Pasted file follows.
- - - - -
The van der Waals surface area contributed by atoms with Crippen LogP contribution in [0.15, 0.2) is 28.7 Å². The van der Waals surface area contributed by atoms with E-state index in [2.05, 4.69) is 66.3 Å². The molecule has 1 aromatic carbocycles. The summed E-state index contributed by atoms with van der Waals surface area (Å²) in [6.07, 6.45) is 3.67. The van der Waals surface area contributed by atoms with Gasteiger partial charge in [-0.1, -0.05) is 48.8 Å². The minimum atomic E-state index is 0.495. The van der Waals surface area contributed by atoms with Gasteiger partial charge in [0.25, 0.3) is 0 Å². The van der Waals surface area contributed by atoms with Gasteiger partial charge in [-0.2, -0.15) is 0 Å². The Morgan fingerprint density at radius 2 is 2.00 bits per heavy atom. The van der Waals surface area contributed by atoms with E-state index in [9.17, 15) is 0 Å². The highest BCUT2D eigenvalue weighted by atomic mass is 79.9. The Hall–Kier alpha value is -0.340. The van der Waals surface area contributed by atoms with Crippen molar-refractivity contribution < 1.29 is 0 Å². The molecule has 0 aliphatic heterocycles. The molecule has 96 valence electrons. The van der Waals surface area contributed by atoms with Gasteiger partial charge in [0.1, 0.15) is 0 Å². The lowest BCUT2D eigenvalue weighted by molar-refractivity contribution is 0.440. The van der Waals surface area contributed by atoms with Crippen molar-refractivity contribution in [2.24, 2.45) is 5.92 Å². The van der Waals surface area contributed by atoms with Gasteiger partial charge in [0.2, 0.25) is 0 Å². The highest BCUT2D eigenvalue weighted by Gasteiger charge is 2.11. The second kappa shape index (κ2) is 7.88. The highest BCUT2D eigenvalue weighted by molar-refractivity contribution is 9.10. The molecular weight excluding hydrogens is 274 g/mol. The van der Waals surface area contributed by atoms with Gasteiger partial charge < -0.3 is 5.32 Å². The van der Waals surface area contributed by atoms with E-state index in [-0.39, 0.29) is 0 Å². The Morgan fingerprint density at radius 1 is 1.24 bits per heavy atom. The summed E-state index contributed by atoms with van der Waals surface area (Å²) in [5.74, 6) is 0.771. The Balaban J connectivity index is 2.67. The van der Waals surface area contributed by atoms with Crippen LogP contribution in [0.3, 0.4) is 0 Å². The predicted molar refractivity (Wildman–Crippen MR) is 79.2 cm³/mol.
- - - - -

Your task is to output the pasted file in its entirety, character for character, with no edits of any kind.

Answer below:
The van der Waals surface area contributed by atoms with Crippen LogP contribution in [0.15, 0.2) is 28.7 Å². The van der Waals surface area contributed by atoms with E-state index in [2.05, 4.69) is 66.3 Å². The molecule has 1 aromatic carbocycles. The summed E-state index contributed by atoms with van der Waals surface area (Å²) in [6.07, 6.45) is 3.67. The van der Waals surface area contributed by atoms with Gasteiger partial charge in [-0.1, -0.05) is 48.8 Å². The minimum atomic E-state index is 0.495. The van der Waals surface area contributed by atoms with Gasteiger partial charge in [0.25, 0.3) is 0 Å². The van der Waals surface area contributed by atoms with Gasteiger partial charge in [-0.2, -0.15) is 0 Å². The Morgan fingerprint density at radius 2 is 2.00 bits per heavy atom. The van der Waals surface area contributed by atoms with E-state index in [9.17, 15) is 0 Å². The highest BCUT2D eigenvalue weighted by atomic mass is 79.9. The Hall–Kier alpha value is -0.340. The van der Waals surface area contributed by atoms with Crippen molar-refractivity contribution < 1.29 is 0 Å². The molecule has 0 aliphatic heterocycles. The molecule has 96 valence electrons. The van der Waals surface area contributed by atoms with Gasteiger partial charge in [0.1, 0.15) is 0 Å². The lowest BCUT2D eigenvalue weighted by molar-refractivity contribution is 0.440. The van der Waals surface area contributed by atoms with Crippen molar-refractivity contribution in [2.24, 2.45) is 5.92 Å². The van der Waals surface area contributed by atoms with Gasteiger partial charge in [0.2, 0.25) is 0 Å². The highest BCUT2D eigenvalue weighted by Gasteiger charge is 2.11. The second kappa shape index (κ2) is 7.88. The highest BCUT2D eigenvalue weighted by molar-refractivity contribution is 9.10. The molecular weight excluding hydrogens is 274 g/mol. The van der Waals surface area contributed by atoms with Gasteiger partial charge < -0.3 is 5.32 Å². The van der Waals surface area contributed by atoms with E-state index in [-0.39, 0.29) is 0 Å². The Morgan fingerprint density at radius 1 is 1.24 bits per heavy atom. The summed E-state index contributed by atoms with van der Waals surface area (Å²) in [5.74, 6) is 0.771. The Balaban J connectivity index is 2.67. The van der Waals surface area contributed by atoms with Crippen LogP contribution in [0.3, 0.4) is 0 Å². The predicted molar refractivity (Wildman–Crippen MR) is 79.2 cm³/mol.